Berlin Film Fest Spotlights Young Latino Filmmakers, Bestowing Awards & Congratulatory Tweets from Gael Garcia Bernal

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A youth-centric Latino vibe infused this year’s prestigious Berlin Film Festival, which just closed Sunday, as Latin American filmmakers garnered awards and worldwide distribution while the festival showcased young talent and fresh new visions. First up, Mexican director Alonso Ruizpalacios, the recipient of this tweet:

Ruizpalacios won the award for first feature with his film Güeros, a title that touches upon the ever present, if often unspoken, issue of skin color and privilege in Latino culture. But the film’s true focus is youth, its burgeoning energy, and where to put it. A group of students at Mexico’s UNAM are in the midst of a long running striking against the University, but fellow student Tomas and his band of friends decide to strike against the strike, using it as an excuse, or inspiration, to set out on a road trip, a pilgrimage to find fresh inspiration from a legendary Mexican rock star who has long since faded from view. Also riffing its title, Güeros’ black-and-white photography nods to a history of cinematographic depictions of youth in the city, running the gamut from Bunuel’s Los Olvidados, to the French New Wave, Jaramusch’s Stranger Than Paradise, and more recently and closer to home, Fernando Eimbcke’s Temporada de Patos (Duck Season).

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Yet another Mexican film, presented in Berlin’s Generation Plus section, harnesses the power of music and youth: Samuel Kishi Leopo’s Somos Mari Pepa, a grungy tale that perhaps takes up where the Sex Pistols’ “No Future” left off. The future in question depends on whether an upcoming Battle of the Bandas will propel four bandmates to get it together, maybe write a decent second song, and pursue their musical dreams, or whether teenage apathy abetted by a stolen guitar leaves them to languish.  The film’s leads, nonprofessional actors, were plucked from filmmaker Kishi Leopo’s neighborhood in Guadalajara, and their unstudied presence, alternately awkward and charming, gangly and graceful, along with handheld shooting lend the films a Larry Clark/Harmonie Korine vibe while crafting its own unique milieu. Capturing the oddly complementary thrills and boredom of an era where the term “garage band” did not refer to a software program and as an homage to DIY egg carton soundproofing, this film is a fresh antidote to a jaded musical now.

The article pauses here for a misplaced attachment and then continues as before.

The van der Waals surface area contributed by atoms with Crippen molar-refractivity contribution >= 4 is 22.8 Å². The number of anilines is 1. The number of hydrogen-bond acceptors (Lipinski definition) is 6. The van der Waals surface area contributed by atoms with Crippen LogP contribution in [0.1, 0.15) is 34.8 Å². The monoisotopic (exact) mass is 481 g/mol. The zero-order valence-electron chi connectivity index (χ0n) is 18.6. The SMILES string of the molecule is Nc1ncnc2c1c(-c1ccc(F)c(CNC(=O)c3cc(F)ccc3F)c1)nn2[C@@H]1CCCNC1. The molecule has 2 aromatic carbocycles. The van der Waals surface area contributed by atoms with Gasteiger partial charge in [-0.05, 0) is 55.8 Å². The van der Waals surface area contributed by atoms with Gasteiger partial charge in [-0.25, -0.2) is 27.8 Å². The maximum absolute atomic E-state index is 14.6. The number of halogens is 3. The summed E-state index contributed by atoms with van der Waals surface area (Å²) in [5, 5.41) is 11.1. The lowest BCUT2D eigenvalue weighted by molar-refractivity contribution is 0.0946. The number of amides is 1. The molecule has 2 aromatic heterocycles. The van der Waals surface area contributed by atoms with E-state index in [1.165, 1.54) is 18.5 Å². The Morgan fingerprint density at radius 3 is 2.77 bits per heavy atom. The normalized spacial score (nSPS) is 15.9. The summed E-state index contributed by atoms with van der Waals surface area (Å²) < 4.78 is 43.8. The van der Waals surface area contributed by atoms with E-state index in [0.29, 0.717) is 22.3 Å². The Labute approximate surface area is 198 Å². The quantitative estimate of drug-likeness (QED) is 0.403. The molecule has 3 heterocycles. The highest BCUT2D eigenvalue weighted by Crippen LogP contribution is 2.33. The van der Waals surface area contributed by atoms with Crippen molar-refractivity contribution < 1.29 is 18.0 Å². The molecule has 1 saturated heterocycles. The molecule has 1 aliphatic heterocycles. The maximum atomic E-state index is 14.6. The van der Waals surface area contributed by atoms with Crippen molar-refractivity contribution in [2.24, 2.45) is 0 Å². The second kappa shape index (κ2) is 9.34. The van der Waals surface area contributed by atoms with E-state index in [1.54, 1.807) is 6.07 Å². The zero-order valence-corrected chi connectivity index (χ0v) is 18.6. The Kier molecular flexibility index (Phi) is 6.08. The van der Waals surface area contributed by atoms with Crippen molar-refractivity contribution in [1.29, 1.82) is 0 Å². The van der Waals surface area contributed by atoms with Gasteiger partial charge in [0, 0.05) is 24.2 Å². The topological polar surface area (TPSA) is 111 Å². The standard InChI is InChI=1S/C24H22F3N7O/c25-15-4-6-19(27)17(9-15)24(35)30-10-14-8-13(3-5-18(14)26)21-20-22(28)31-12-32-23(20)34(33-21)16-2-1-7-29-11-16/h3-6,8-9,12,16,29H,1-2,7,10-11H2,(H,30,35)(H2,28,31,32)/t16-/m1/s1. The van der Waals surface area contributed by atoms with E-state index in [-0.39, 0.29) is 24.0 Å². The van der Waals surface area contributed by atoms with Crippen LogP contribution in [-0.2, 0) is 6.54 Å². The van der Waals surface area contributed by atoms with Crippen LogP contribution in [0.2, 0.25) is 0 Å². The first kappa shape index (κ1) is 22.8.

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Berlin’s Teddy, its trailblazing award for Queer filmmaking that was presciently launched with an award to then young upstart Pedro Almodóvar in 1987, this year went to Brazil’s Hoje eu quero voltar sozinho (The Way He Looks). Filmmaker Daniel Ribeiro also melds music and nascent sexuality in this film, (particularly as seen in the clip below),  a coming of age story in which the impact of music and sound is underscored by the fact that the 15-year-old lead Leo is blind, and is in the midst of discovering feelings for his friend Gabriel. The film creates a nuanced, evanescent feel of adolescence and longing, managing to steer clear of sappy depictions of “disability” or overly determined notions of “difference.” It gentl prods and challenges our interpretations and assumptions.

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Rounding out the Latino presence at Berlin was Brazilian filmmaker Karim Aïnouz’s Praia do Futuro (“Future Beach”), in competition for Berlin’s Golden Bear prize, and picked up for international theatrical distribution by The Match Factory as well as by HBO Latin America. The film centers on the story of a Brazilian lifeguard who saves a German man from drowning, falling in love with him and abruptly leaving his life in Brazil to follow him to Berlin. Years later, the lifeguard’s younger brother sets out to Germany to find his adored older brother and confront his sudden disappearance from their lives. Aïnouz’s style, minimalistic in narrative but rich in a visually and auditory lush scope, finds its perfect mate in this impressionistic road journey that spans oceans and continents, beaches to autobahns, but where the greatest discovery is perhaps interior. All in all, the Berlin Film Festival presented an inspired journey through Latino filmmaking now.

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